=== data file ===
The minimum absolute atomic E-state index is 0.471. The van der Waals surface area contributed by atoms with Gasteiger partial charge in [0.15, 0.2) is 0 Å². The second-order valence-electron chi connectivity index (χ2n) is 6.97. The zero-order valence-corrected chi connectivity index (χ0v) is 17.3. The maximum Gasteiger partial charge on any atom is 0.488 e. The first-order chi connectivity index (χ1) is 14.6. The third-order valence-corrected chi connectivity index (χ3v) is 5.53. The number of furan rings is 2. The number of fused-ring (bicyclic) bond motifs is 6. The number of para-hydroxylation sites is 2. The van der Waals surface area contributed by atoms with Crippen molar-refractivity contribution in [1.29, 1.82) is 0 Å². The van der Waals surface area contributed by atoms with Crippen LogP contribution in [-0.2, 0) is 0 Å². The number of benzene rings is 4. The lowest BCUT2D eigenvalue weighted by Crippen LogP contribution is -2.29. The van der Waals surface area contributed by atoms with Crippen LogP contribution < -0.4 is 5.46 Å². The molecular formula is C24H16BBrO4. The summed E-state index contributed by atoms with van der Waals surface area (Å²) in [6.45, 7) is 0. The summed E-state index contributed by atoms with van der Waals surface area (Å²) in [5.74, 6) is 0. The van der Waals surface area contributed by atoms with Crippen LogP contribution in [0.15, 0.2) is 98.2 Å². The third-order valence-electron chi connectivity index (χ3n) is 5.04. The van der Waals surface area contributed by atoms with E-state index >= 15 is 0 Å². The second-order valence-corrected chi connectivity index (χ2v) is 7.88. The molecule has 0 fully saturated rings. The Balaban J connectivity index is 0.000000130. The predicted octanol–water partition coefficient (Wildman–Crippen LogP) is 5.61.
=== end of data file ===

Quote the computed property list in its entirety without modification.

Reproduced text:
The minimum absolute atomic E-state index is 0.471. The van der Waals surface area contributed by atoms with Gasteiger partial charge in [0.15, 0.2) is 0 Å². The second-order valence-electron chi connectivity index (χ2n) is 6.97. The zero-order valence-corrected chi connectivity index (χ0v) is 17.3. The maximum Gasteiger partial charge on any atom is 0.488 e. The first-order chi connectivity index (χ1) is 14.6. The third-order valence-corrected chi connectivity index (χ3v) is 5.53. The number of furan rings is 2. The number of fused-ring (bicyclic) bond motifs is 6. The number of para-hydroxylation sites is 2. The van der Waals surface area contributed by atoms with Crippen molar-refractivity contribution in [1.29, 1.82) is 0 Å². The van der Waals surface area contributed by atoms with Crippen LogP contribution in [-0.2, 0) is 0 Å². The number of benzene rings is 4. The lowest BCUT2D eigenvalue weighted by Crippen LogP contribution is -2.29. The van der Waals surface area contributed by atoms with Crippen LogP contribution < -0.4 is 5.46 Å². The molecular formula is C24H16BBrO4. The summed E-state index contributed by atoms with van der Waals surface area (Å²) in [6.45, 7) is 0. The summed E-state index contributed by atoms with van der Waals surface area (Å²) in [5.74, 6) is 0. The van der Waals surface area contributed by atoms with Crippen LogP contribution in [0.15, 0.2) is 98.2 Å². The third-order valence-electron chi connectivity index (χ3n) is 5.04. The van der Waals surface area contributed by atoms with E-state index >= 15 is 0 Å². The second-order valence-corrected chi connectivity index (χ2v) is 7.88. The molecule has 0 fully saturated rings. The Balaban J connectivity index is 0.000000130. The predicted octanol–water partition coefficient (Wildman–Crippen LogP) is 5.61.